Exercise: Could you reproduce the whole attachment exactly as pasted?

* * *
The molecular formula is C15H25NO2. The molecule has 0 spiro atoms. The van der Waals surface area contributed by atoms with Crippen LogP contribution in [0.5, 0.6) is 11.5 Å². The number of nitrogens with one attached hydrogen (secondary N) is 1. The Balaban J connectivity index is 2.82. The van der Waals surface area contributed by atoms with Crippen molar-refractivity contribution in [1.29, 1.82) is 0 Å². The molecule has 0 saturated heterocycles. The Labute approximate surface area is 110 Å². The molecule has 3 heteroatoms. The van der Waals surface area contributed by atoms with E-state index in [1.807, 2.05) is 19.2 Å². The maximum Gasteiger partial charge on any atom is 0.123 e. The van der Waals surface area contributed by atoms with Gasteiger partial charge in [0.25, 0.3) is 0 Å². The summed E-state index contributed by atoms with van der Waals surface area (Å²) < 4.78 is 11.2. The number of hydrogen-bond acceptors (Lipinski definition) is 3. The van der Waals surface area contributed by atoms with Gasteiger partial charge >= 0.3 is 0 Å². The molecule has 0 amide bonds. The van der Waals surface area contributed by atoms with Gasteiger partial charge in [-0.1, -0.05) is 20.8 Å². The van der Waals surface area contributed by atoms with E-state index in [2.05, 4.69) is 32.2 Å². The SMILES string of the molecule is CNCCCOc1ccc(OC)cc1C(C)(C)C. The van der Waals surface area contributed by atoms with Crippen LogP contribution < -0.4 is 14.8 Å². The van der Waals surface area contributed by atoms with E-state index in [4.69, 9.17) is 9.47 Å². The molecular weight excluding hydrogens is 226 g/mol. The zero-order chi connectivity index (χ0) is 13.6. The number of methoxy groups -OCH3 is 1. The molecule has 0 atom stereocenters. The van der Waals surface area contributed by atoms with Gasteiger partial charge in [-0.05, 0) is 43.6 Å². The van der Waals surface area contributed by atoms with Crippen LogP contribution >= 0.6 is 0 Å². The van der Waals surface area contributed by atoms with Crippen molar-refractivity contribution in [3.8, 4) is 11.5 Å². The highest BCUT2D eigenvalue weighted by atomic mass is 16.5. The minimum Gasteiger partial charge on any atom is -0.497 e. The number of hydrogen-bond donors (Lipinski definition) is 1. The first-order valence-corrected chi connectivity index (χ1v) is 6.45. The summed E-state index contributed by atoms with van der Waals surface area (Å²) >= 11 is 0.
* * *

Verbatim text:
The molecular formula is C15H25NO2. The molecule has 0 spiro atoms. The van der Waals surface area contributed by atoms with Crippen LogP contribution in [0.5, 0.6) is 11.5 Å². The number of nitrogens with one attached hydrogen (secondary N) is 1. The Balaban J connectivity index is 2.82. The van der Waals surface area contributed by atoms with Crippen molar-refractivity contribution in [1.29, 1.82) is 0 Å². The molecule has 0 saturated heterocycles. The Labute approximate surface area is 110 Å². The molecule has 3 heteroatoms. The van der Waals surface area contributed by atoms with E-state index in [1.807, 2.05) is 19.2 Å². The maximum Gasteiger partial charge on any atom is 0.123 e. The van der Waals surface area contributed by atoms with Gasteiger partial charge in [0.25, 0.3) is 0 Å². The summed E-state index contributed by atoms with van der Waals surface area (Å²) < 4.78 is 11.2. The number of hydrogen-bond acceptors (Lipinski definition) is 3. The van der Waals surface area contributed by atoms with Gasteiger partial charge >= 0.3 is 0 Å². The molecule has 0 amide bonds. The van der Waals surface area contributed by atoms with Gasteiger partial charge in [-0.1, -0.05) is 20.8 Å². The van der Waals surface area contributed by atoms with E-state index in [2.05, 4.69) is 32.2 Å². The SMILES string of the molecule is CNCCCOc1ccc(OC)cc1C(C)(C)C. The van der Waals surface area contributed by atoms with Crippen LogP contribution < -0.4 is 14.8 Å². The van der Waals surface area contributed by atoms with E-state index in [4.69, 9.17) is 9.47 Å². The molecular weight excluding hydrogens is 226 g/mol. The zero-order chi connectivity index (χ0) is 13.6. The number of methoxy groups -OCH3 is 1. The molecule has 0 atom stereocenters. The van der Waals surface area contributed by atoms with Gasteiger partial charge in [-0.05, 0) is 43.6 Å². The van der Waals surface area contributed by atoms with Crippen LogP contribution >= 0.6 is 0 Å². The van der Waals surface area contributed by atoms with Crippen molar-refractivity contribution in [3.8, 4) is 11.5 Å². The highest BCUT2D eigenvalue weighted by atomic mass is 16.5. The minimum Gasteiger partial charge on any atom is -0.497 e. The number of hydrogen-bond donors (Lipinski definition) is 1. The first-order valence-corrected chi connectivity index (χ1v) is 6.45. The summed E-state index contributed by atoms with van der Waals surface area (Å²) >= 11 is 0.